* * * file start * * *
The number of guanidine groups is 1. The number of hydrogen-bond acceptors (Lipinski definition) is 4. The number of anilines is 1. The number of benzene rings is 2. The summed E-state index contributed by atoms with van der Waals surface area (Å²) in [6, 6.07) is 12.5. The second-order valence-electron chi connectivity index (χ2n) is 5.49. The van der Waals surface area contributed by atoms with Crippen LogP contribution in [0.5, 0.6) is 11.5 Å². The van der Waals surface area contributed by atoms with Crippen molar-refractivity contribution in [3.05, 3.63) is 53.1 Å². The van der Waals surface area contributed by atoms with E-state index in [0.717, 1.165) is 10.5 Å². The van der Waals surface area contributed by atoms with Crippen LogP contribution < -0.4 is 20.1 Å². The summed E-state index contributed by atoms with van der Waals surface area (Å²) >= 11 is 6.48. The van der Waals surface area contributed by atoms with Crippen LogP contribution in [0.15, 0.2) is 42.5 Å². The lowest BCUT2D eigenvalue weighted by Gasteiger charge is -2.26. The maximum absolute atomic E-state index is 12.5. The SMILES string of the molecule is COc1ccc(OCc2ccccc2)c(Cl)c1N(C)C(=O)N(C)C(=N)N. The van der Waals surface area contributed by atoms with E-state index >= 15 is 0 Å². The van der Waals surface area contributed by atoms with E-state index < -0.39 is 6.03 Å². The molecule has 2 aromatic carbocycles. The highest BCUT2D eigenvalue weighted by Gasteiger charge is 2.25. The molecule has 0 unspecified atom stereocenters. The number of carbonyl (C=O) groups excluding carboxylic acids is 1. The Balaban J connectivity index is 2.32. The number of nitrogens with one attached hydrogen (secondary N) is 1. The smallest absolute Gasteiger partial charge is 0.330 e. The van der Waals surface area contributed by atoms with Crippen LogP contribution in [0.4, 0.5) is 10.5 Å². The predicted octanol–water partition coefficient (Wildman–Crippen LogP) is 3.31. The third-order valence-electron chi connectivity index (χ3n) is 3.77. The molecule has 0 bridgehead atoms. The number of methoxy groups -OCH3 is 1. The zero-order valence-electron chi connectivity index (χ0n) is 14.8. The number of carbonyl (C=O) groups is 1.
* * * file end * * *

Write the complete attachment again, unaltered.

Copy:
The number of guanidine groups is 1. The number of hydrogen-bond acceptors (Lipinski definition) is 4. The number of anilines is 1. The number of benzene rings is 2. The summed E-state index contributed by atoms with van der Waals surface area (Å²) in [6, 6.07) is 12.5. The second-order valence-electron chi connectivity index (χ2n) is 5.49. The van der Waals surface area contributed by atoms with Crippen LogP contribution in [0.5, 0.6) is 11.5 Å². The van der Waals surface area contributed by atoms with Crippen molar-refractivity contribution in [3.05, 3.63) is 53.1 Å². The van der Waals surface area contributed by atoms with E-state index in [0.717, 1.165) is 10.5 Å². The van der Waals surface area contributed by atoms with Crippen LogP contribution < -0.4 is 20.1 Å². The summed E-state index contributed by atoms with van der Waals surface area (Å²) >= 11 is 6.48. The van der Waals surface area contributed by atoms with Crippen LogP contribution in [0.15, 0.2) is 42.5 Å². The lowest BCUT2D eigenvalue weighted by Gasteiger charge is -2.26. The maximum absolute atomic E-state index is 12.5. The SMILES string of the molecule is COc1ccc(OCc2ccccc2)c(Cl)c1N(C)C(=O)N(C)C(=N)N. The van der Waals surface area contributed by atoms with E-state index >= 15 is 0 Å². The van der Waals surface area contributed by atoms with E-state index < -0.39 is 6.03 Å². The molecule has 2 aromatic carbocycles. The highest BCUT2D eigenvalue weighted by Gasteiger charge is 2.25. The molecule has 0 unspecified atom stereocenters. The number of carbonyl (C=O) groups excluding carboxylic acids is 1. The Balaban J connectivity index is 2.32. The number of nitrogens with one attached hydrogen (secondary N) is 1. The smallest absolute Gasteiger partial charge is 0.330 e. The van der Waals surface area contributed by atoms with Crippen LogP contribution in [0.4, 0.5) is 10.5 Å². The predicted octanol–water partition coefficient (Wildman–Crippen LogP) is 3.31. The third-order valence-electron chi connectivity index (χ3n) is 3.77. The molecule has 0 bridgehead atoms. The number of methoxy groups -OCH3 is 1. The zero-order valence-electron chi connectivity index (χ0n) is 14.8. The number of carbonyl (C=O) groups is 1.